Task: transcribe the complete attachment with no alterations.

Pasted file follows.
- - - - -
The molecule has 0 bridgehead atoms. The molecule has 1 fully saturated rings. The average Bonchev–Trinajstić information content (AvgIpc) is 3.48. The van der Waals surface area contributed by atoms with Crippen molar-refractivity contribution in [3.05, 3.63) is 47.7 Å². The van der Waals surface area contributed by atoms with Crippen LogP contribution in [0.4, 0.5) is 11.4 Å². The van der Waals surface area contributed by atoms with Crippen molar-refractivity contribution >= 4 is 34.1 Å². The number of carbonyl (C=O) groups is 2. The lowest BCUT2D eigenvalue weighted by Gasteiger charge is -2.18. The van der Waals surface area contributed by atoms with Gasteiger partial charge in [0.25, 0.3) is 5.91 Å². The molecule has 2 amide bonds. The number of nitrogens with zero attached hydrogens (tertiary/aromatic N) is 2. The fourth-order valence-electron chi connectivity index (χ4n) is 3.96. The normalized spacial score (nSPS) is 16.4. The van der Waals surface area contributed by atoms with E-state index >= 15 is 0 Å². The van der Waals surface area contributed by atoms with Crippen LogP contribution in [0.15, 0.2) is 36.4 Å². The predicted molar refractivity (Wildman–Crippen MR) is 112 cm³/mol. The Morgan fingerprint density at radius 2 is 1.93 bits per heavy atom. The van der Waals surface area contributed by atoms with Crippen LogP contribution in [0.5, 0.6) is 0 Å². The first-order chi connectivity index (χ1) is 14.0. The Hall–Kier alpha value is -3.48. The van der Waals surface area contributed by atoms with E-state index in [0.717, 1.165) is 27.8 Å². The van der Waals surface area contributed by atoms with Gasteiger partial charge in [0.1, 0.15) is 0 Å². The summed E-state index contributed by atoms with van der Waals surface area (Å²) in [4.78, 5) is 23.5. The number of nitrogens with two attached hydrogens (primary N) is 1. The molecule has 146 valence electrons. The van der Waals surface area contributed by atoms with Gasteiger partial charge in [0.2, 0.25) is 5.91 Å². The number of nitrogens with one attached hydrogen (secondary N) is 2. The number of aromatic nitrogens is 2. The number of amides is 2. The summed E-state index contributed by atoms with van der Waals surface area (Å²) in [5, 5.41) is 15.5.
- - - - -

The molecule has 0 bridgehead atoms. The molecule has 1 fully saturated rings. The average Bonchev–Trinajstić information content (AvgIpc) is 3.48. The van der Waals surface area contributed by atoms with Crippen molar-refractivity contribution in [3.05, 3.63) is 47.7 Å². The van der Waals surface area contributed by atoms with Crippen LogP contribution in [0.4, 0.5) is 11.4 Å². The van der Waals surface area contributed by atoms with Crippen molar-refractivity contribution >= 4 is 34.1 Å². The number of carbonyl (C=O) groups is 2. The lowest BCUT2D eigenvalue weighted by Gasteiger charge is -2.18. The van der Waals surface area contributed by atoms with Gasteiger partial charge in [0.25, 0.3) is 5.91 Å². The molecule has 2 amide bonds. The number of nitrogens with zero attached hydrogens (tertiary/aromatic N) is 2. The fourth-order valence-electron chi connectivity index (χ4n) is 3.96. The normalized spacial score (nSPS) is 16.4. The van der Waals surface area contributed by atoms with E-state index >= 15 is 0 Å². The van der Waals surface area contributed by atoms with Crippen LogP contribution in [0.15, 0.2) is 36.4 Å². The predicted molar refractivity (Wildman–Crippen MR) is 112 cm³/mol. The Morgan fingerprint density at radius 2 is 1.93 bits per heavy atom. The van der Waals surface area contributed by atoms with Crippen LogP contribution in [0.5, 0.6) is 0 Å². The first-order chi connectivity index (χ1) is 14.0. The Hall–Kier alpha value is -3.48. The van der Waals surface area contributed by atoms with E-state index in [0.717, 1.165) is 27.8 Å². The van der Waals surface area contributed by atoms with Gasteiger partial charge in [0.1, 0.15) is 0 Å². The summed E-state index contributed by atoms with van der Waals surface area (Å²) in [4.78, 5) is 23.5. The number of nitrogens with two attached hydrogens (primary N) is 1. The molecule has 146 valence electrons. The van der Waals surface area contributed by atoms with Gasteiger partial charge in [0.2, 0.25) is 5.91 Å². The number of nitrogens with one attached hydrogen (secondary N) is 2. The number of aromatic nitrogens is 2. The number of amides is 2. The summed E-state index contributed by atoms with van der Waals surface area (Å²) in [5, 5.41) is 15.5.